Iran is unique, argue the hawks of Washington and Tel Aviv. Unlike with every other country with nuclear weapons that has preceded it, this form of deterrence will not work with Iran, they say. The Iranian regime is distinguished by the radical Islamist ideology of its leaders, who believe death in the service of Allah is desirable. As a result, it is unlikely that “deterrence can be successful with religious extremists who regard life and death differently,” argued Clifford May, president of the Foundation for the Defense of Democracies. For all the horrors of nuclear menaces from previous eras like the Soviet Union and Mao’s China, hawks claim, they were atheists committed to sustaining life on earth and hence subject to rational deterrence.

Objections to this argument are twofold. First, there is no indication the Iranian regime is committed to martyrdom at all. Consider its actions, not its words. Iran promised repeatedly that it would destroy Iraq in the 1980-1988 Iran-Iraq War — and accept destruction itself — rather than accept a cease-fire or end hostilities. It even used human waves to clear minefields and declared the war a sacred jihad, promising to resist until victory. Nonetheless, in 1988 Iran sued for peace and accepted a compromised end to the war that left the country in no more of a favorable position than when the war began.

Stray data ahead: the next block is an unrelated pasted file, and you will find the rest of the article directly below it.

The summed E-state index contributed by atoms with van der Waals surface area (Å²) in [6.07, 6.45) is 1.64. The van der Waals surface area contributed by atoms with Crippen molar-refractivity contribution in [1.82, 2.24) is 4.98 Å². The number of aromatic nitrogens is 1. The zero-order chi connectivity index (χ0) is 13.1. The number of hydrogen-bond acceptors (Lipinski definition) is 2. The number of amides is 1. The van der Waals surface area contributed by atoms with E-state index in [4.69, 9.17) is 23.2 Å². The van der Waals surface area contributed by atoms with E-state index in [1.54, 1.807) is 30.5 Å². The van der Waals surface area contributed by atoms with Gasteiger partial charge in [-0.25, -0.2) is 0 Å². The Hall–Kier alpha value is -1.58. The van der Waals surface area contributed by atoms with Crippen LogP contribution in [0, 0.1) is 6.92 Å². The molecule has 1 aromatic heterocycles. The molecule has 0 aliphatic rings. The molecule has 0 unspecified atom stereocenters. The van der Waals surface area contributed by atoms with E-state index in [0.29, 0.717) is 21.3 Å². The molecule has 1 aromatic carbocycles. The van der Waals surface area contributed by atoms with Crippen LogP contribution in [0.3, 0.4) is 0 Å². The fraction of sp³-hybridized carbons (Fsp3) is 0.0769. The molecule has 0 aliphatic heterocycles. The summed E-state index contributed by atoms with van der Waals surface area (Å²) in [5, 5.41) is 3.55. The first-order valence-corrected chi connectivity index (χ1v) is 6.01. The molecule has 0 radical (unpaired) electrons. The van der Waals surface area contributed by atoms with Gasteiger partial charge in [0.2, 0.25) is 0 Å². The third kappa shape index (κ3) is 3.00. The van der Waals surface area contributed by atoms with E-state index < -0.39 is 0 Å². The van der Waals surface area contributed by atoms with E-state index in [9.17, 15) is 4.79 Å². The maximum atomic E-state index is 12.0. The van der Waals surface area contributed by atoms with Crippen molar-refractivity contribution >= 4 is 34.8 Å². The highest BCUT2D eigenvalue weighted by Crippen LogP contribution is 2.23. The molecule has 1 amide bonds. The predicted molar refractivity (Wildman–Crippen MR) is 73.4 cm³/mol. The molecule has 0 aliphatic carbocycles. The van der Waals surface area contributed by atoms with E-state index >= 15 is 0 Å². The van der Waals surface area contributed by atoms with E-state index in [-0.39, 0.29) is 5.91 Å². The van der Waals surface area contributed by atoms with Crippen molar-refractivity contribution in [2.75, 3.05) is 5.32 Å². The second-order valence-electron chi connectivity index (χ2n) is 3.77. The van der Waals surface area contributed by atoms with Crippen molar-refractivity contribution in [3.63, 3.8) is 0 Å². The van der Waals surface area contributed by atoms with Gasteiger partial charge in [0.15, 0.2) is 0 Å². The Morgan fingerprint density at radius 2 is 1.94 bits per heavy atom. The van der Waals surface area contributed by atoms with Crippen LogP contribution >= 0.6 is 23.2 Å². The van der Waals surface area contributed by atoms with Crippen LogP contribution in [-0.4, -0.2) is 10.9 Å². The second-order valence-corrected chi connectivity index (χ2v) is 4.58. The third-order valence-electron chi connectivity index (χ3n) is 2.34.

Moreover, the Islamic regime in Iran has not invaded a single other country, instead relying only on the low-risk strategy of supporting proxy groups like Hezbollah. According to the prizewinning book “Treacherous Alliance,” by Iranian-born scholar Trita Parsi, Iran also had extensive dealings with its sworn opponent, Israel, throughout the 1980s. If the religious extremists who lead Iran are prepared to commit national suicide, they have never displayed it. Just the opposite, in fact. They have shown they prize survival above all else.

Second, singling out the Iranian regime as particularly unstable and untrustworthy romanticizes challenges from the past. Far from predictable, the Soviet Union and Chinese governments that developed the bomb were totalitarian, expansionist and far more threatening to the United States than Iran has ever been. The same hawks who claim Iran cannot be trusted are ideological descendants (sometimes literal descendants) of the individuals who wrongly argued that the Soviets were gaining strength on America in the 1970s and were determined to destroy it.